Practical Case I: Understanding layer 4 NAT and DNAT load balancing

These practical cases are a training guide to understand better how networking, security and high availability technologies work.

Firstly, try the following exercise:

Step 1. Install Zevenet CE from GIT, SF or Docker
            https://www.zevenet.com/community

Step 2. Create L4xNAT farm with 2 backends and NAT or DNAT mode
            https://www.zevenet.com/knowledge-base/

Step 3. Execute in a console of Zevenet CE and try to understand the result of:
            root# iptables -t mangle -n -L
            root# iptables -t nat -n -L

Doubts and comments in the official mailing list!

Answer

The load balancer is a network device in charge of ensure the traffic flow between the client and the backends or real servers, so 4 steps will be taken care in order to ensure the flows, packet per packet of the connection at layer 4:

Load_Balancer_l4_packet_flows

1. The packet from the client is sent from the client to the load balancer
2. The packet is sent from the load balancer to one selected real server or backend
3. The packet replies from the server to the load balancer
4. The packet is sent back to the client as a response

Zevenet layer 4 (LSLB – L4xNAT profiles) handle all these packets using netfilter subsystem through iptables and the network routing system.

For this reason, when configuring a DNAT mode farm and execute the iptables commands we can find rules generated in the tables mangle and nat of netfilter. Further information about Netfilter tables here .

In the PREROUTING chain of the mangle table it’s shown the rules that matches:

– All incoming packets from all sources or clients which destination is the virtual address and port of the service (in the example will be 192.168.101.250:443)
– Then mark the packets according to a certain algorithm, in this case is a weight based on a probability method.

root@zevenet:~# iptables -L -t mangle -n
Chain PREROUTING (policy ACCEPT)
target     prot opt source               destination         
CONNMARK   all  --  0.0.0.0/0            0.0.0.0/0            CONNMARK restore
MARK       tcp  --  0.0.0.0/0            192.168.101.250      statistic mode random probability 1.00000000000 multiport dports 443 /*  FARM_app_1_  */ MARK set 0x20d
MARK       tcp  --  0.0.0.0/0            192.168.101.250      statistic mode random probability 0.50000000000 multiport dports 443 /*  FARM_app_0_  */ MARK set 0x20c
CONNMARK   all  --  0.0.0.0/0            0.0.0.0/0            state NEW CONNMARK save

Chain INPUT (policy ACCEPT)
target     prot opt source               destination         

Chain FORWARD (policy ACCEPT)
target     prot opt source               destination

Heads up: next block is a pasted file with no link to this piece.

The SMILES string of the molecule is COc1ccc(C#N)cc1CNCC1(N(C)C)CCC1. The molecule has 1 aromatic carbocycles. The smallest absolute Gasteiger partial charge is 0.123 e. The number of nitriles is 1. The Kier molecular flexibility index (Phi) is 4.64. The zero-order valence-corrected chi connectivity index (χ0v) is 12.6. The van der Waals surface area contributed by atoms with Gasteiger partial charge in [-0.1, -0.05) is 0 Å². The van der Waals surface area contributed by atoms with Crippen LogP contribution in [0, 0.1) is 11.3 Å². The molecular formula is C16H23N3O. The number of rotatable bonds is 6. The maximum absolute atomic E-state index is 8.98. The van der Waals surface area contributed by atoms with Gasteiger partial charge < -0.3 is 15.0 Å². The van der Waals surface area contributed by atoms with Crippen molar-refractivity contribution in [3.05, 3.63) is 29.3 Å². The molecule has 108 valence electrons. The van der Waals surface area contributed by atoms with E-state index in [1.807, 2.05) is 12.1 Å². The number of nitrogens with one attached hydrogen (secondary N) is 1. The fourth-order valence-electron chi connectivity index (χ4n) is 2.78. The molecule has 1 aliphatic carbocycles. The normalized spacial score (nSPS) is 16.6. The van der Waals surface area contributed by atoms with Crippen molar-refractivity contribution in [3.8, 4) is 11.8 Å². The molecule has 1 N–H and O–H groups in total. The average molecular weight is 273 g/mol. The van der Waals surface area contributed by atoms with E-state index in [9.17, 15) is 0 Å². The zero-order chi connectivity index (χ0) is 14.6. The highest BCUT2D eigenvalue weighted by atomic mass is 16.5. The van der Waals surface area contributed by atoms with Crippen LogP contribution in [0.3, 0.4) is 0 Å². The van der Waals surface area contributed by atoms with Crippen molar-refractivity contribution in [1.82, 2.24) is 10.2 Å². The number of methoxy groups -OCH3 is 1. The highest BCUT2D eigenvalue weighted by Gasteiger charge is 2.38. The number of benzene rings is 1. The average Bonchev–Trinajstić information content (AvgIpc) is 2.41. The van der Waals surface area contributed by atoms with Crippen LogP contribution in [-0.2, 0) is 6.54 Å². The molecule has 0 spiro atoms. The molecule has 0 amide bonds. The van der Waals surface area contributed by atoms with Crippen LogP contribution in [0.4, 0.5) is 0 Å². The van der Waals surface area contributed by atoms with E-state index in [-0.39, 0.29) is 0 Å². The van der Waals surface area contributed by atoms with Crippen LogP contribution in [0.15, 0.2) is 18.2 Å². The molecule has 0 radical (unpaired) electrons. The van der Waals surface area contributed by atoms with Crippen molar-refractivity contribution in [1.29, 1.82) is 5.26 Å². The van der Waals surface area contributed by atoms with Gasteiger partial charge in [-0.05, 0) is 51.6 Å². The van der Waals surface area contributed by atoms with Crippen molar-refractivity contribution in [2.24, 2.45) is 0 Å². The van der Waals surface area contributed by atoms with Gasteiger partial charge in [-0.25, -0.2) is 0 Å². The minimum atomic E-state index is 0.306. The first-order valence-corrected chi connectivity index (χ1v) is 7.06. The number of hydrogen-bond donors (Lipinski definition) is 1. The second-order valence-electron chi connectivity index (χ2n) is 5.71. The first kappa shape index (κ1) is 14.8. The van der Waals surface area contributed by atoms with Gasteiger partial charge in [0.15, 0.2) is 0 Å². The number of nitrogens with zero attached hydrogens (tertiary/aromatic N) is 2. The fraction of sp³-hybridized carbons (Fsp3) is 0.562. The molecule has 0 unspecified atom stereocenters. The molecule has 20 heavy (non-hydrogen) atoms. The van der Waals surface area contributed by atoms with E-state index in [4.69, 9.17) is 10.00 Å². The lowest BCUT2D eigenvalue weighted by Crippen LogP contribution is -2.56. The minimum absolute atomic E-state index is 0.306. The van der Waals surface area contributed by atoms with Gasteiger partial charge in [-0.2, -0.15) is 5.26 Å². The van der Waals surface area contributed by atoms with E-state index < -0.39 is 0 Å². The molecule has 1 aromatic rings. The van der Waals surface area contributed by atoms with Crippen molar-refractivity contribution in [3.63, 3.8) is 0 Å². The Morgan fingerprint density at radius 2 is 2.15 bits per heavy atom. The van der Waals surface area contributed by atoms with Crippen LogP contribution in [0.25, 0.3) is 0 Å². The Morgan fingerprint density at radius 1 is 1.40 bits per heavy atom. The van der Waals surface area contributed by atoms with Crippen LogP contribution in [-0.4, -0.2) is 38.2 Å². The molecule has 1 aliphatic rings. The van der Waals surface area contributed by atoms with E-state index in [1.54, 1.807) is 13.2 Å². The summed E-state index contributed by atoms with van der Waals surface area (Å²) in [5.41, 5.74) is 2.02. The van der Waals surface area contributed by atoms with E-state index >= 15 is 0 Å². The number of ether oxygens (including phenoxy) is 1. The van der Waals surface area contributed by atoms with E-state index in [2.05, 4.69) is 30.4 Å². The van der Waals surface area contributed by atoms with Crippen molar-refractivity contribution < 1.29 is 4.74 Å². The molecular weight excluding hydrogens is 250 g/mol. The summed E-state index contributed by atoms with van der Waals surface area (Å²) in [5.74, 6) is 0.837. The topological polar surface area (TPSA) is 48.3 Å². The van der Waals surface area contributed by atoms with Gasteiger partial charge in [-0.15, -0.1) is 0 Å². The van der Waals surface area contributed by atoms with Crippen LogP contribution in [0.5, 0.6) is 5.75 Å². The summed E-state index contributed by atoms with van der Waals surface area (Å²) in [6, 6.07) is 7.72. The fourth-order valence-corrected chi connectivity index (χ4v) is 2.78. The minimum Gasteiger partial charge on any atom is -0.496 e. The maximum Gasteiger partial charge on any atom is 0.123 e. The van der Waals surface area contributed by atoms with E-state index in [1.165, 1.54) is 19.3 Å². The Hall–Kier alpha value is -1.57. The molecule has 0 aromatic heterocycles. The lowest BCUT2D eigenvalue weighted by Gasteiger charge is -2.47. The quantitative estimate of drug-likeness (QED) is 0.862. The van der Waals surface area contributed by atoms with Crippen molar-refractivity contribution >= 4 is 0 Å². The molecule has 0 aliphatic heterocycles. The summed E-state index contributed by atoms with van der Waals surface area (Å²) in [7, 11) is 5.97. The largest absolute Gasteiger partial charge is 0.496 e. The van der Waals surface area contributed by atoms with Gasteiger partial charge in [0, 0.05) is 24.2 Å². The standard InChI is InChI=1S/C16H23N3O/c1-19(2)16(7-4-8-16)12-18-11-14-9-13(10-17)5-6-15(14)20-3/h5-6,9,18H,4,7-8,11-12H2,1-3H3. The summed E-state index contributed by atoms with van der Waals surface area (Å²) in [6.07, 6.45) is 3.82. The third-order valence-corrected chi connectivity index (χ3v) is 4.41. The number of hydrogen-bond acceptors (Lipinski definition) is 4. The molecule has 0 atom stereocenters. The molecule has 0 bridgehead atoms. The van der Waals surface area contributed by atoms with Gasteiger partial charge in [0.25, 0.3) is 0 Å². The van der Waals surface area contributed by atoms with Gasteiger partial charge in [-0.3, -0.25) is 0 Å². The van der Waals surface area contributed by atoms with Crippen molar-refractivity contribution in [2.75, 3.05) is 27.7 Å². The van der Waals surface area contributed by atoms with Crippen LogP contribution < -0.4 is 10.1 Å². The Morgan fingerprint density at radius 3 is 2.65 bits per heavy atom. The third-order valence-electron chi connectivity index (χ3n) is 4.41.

Chain OUTPUT (policy ACCEPT)
target     prot opt source               destination         

Chain POSTROUTING (policy ACCEPT)
target     prot opt source               destination         

Now that the incoming packets are marked, in the PREROUTING chain of the nat table we use the packet mark in order to change the destination address of the packet to one backend or another. For this example, the IP addresses 192.168.1.10 and 192.168.1.11 are the real servers.

root@zevenet:~# iptables -L -t nat -n
Chain PREROUTING (policy ACCEPT)
target     prot opt source               destination         
DNAT       tcp  --  0.0.0.0/0            0.0.0.0/0            mark match 0x20c /*  FARM_app_0_  */ to:192.168.1.10:443
DNAT       tcp  --  0.0.0.0/0            0.0.0.0/0            mark match 0x20d /*  FARM_app_1_  */ to:192.168.1.11:443

Chain INPUT (policy ACCEPT)
target     prot opt source               destination         

Chain OUTPUT (policy ACCEPT)
target     prot opt source               destination         

Chain POSTROUTING (policy ACCEPT)
target     prot opt source               destination         

The conntrack table manages the destination address translation and in the DNAT mode, the return packet is managed by routes as the load balancer will be the default gateway of the backends.

In the case of NAT, or SNAT as it’s commonly known, the conntrack manages not only the destination address translation but also the source address translation. In this case, the only difference with DNAT is that the replied packet it’s not managed by the routing system but by the conntrack table. So we can find just 2 new rules in the POSTROUTING chain of the nat table in order to perform the MASQUERADING with the virtual IP address of the farm.

root@zevenet:~# iptables -L -t nat -n
Chain PREROUTING (policy ACCEPT)
target     prot opt source               destination         
DNAT       tcp  --  0.0.0.0/0            0.0.0.0/0            mark match 0x20c /*  FARM_app_0_  */ to:192.168.1.10:443
DNAT       tcp  --  0.0.0.0/0            0.0.0.0/0            mark match 0x20d /*  FARM_app_1_  */ to:192.168.1.11:443

Chain INPUT (policy ACCEPT)
target     prot opt source               destination         

Chain OUTPUT (policy ACCEPT)
target     prot opt source               destination         

Chain POSTROUTING (policy ACCEPT)
target     prot opt source               destination         
SNAT       tcp  --  0.0.0.0/0            0.0.0.0/0            mark match 0x20c /*  FARM_app_0_  */ to:192.168.101.250
SNAT       tcp  --  0.0.0.0/0            0.0.0.0/0            mark match 0x20d /*  FARM_app_1_  */ to:192.168.101.250

Further doubts? Ask to the mailing list!

Share on:

Was this article helpful?

Related Articles